Michael Schmid’s distinct approach to solving real-world artificial intelligence applications is changing the way enterprises adopt Artificial Intelligence. As a PhD Candidate in the Department of Aeronautics Astronautics at MIT, Michael’s cutting-edge research focuses on solving the impeding problems that arise with automation in highly-complex systems.
Automation is becoming increasingly prominent in our everyday lives — from cars and aircraft to applications in our private households. As the number of applications increase, so does the severity of emerging risk – including human lives, business profits, and company reputations. In today’s competitive market, companies need to protect themselves from these obstacles for long-term survival. With point-solutions and ineffective design approaches, enterprises face a safety dilemma that only a truly holistic protection approach can resolve. Michael’s mission is to make a positive difference in the world and drive innovation that improves human life.
Michael has successfully led automation projects with Ford on self-driving software and is currently helping NASA implement AI in urban air transportation. Previously, he has developed a certification approach for automated vehicles, won awards for his work on aircraft systems at Airbus, led multi-million dollar projects at the United Technologies Corporation (now Raytheon Technologies), and has designed future flight-control systems for the German Aerospace Center (DLR). He has provided analysis examples for the international standard ISO 21448: Safety of the Intended Functionality (SOTIF) and contributed to the OMG standard Risk Analysis and Assessment Modeling Language. Michael has been awarded competitive scholarships from the Fulbright Program and the German Academic Scholarship Foundation (less than 0.5% of German students are awarded this scholarship). He also has a Masters degree from MIT (4.9/5.0 GPA).
Alexander “HEFOE” Hillman is a Major in the United States Air Force assigned to the Massachusetts Institute Technology as a PhD student in the Aeronautics and Astronautics Department. A recipient of the Air Education & Training Command Developing Airmen We Need Fellowship, HEFOE has been a data scientist for the Air Force for more than ten years. Alex holds a Bachelor’s of Science in Economics with a minor in Russian Language from the United States Air Force Academy. A career flight tester and C4ISR systems developer for the U.S. Air Force, HEFOE is a graduate of the U.S. Air Force Test Pilot School. He holds master’s degrees in Operations Research, Systems Engineering, Flight Test Engineering, and Military Operational Art and Science. Prior to his current assignment at MIT, HEFOE was the Chief Data Officer of the Air Force’s only Cyberspace Test Group at Eglin Air Force Base in Florida, responsible for the data lifecycle for more than 250 test programs across a U.S. DoD portfolio that included joint, industry, and foreign partner projects. As the principal for analytics in the Cyber Test Group, HEFOE guided information management and analysis for a group of more than 700 military, government civilians, and support contractors.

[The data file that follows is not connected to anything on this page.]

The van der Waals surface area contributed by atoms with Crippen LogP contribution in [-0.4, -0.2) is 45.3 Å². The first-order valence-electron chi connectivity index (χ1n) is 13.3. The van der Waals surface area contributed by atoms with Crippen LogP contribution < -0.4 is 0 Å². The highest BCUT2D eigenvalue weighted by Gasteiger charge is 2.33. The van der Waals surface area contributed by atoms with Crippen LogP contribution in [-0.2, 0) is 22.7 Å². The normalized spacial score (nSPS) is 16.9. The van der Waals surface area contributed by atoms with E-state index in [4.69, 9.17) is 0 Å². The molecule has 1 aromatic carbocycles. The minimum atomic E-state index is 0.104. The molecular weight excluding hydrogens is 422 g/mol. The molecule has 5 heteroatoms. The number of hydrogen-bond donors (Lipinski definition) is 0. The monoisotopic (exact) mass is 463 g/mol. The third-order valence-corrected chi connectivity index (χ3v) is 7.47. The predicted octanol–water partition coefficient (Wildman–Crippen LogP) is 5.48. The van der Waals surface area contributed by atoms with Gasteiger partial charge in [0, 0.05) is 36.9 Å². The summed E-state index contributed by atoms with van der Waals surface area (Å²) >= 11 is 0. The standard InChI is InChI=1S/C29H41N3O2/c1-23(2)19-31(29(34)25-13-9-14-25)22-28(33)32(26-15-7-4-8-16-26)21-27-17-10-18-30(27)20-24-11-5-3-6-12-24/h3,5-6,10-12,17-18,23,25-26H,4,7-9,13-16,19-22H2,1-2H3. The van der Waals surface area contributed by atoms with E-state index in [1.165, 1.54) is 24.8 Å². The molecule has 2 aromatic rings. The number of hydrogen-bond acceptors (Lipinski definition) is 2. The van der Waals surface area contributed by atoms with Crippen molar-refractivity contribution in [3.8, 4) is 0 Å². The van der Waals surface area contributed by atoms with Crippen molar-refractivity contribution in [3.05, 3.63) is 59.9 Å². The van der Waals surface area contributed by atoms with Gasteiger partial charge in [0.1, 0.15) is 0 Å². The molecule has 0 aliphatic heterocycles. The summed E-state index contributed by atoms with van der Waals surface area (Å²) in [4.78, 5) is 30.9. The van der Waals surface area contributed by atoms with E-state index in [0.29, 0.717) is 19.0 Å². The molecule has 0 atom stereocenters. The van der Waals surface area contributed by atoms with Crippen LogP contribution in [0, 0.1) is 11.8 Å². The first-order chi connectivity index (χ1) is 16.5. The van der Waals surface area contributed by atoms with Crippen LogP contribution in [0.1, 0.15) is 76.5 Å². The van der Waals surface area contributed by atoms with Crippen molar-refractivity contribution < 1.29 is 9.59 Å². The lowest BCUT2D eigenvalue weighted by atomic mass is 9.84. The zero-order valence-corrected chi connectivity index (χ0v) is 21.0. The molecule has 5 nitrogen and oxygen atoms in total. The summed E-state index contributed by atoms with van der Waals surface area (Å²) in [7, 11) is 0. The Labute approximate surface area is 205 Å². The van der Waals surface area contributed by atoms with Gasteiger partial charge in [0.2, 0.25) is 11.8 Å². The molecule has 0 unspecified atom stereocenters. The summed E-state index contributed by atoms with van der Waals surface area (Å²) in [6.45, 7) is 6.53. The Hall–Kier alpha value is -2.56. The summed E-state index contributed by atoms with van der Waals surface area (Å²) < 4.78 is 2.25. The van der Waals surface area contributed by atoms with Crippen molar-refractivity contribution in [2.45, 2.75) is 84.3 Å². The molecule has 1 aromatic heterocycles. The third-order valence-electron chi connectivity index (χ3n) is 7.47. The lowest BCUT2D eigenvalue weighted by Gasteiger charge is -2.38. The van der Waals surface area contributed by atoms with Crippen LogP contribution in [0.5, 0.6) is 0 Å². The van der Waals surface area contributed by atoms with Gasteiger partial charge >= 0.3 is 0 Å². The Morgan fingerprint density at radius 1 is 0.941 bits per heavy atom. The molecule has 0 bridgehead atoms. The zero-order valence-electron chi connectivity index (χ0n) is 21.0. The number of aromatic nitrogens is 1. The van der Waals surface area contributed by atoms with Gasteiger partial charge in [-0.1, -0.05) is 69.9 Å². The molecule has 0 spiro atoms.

Alex is also the co-founder of the Air Force Test Center’s Emerald Flag, a developmental test venue for capabilities evaluation at all maturity levels in their lifecycle across multiple warfighting domains. Here his work focused on expanding usability and the performance of advanced networks within the military internet of things.
A recipient of the U.S. State Department’s Critical Language Scholarship for Russian, Alex is professionally proficient in Russian and conversant in Ukrainian. He is also a member of the Air Force’s Language-Enabled Airmen Program.
Alex’s research interests include systems theory, human-centered design, complexity management, manned-unmanned teaming, and systems theoretic approaches to capabilities development. Alex’s advisor is Prof Nancy Leveson, head of the Safety and Cybersecurity Research Group in the Engineering Systems Lab. Alex is also a Military Fellow at MIT’s Lincoln Laboratory in Group 108.
LT Andy Canady is a Nuclear Surface Warfare Officer in the U.S. Navy with previous tours aboard USS THE SULLIVANS (DDG 68) and USS GERALD R FORD (CVN 78). He received a B.S. in Electrical Engineering from the U.S. Naval Academy in 2015 and is pursuing a Masters Degree in the System Design and Management (SDM) program at MIT. While at MIT he has actively pursued courses in system safety and sustainability. His research is in the application of a STAMP-based CAST analysis on the USS FITSGERALD (DDG 62) and USS MCCAIN (DDG 56) collisions in 2017.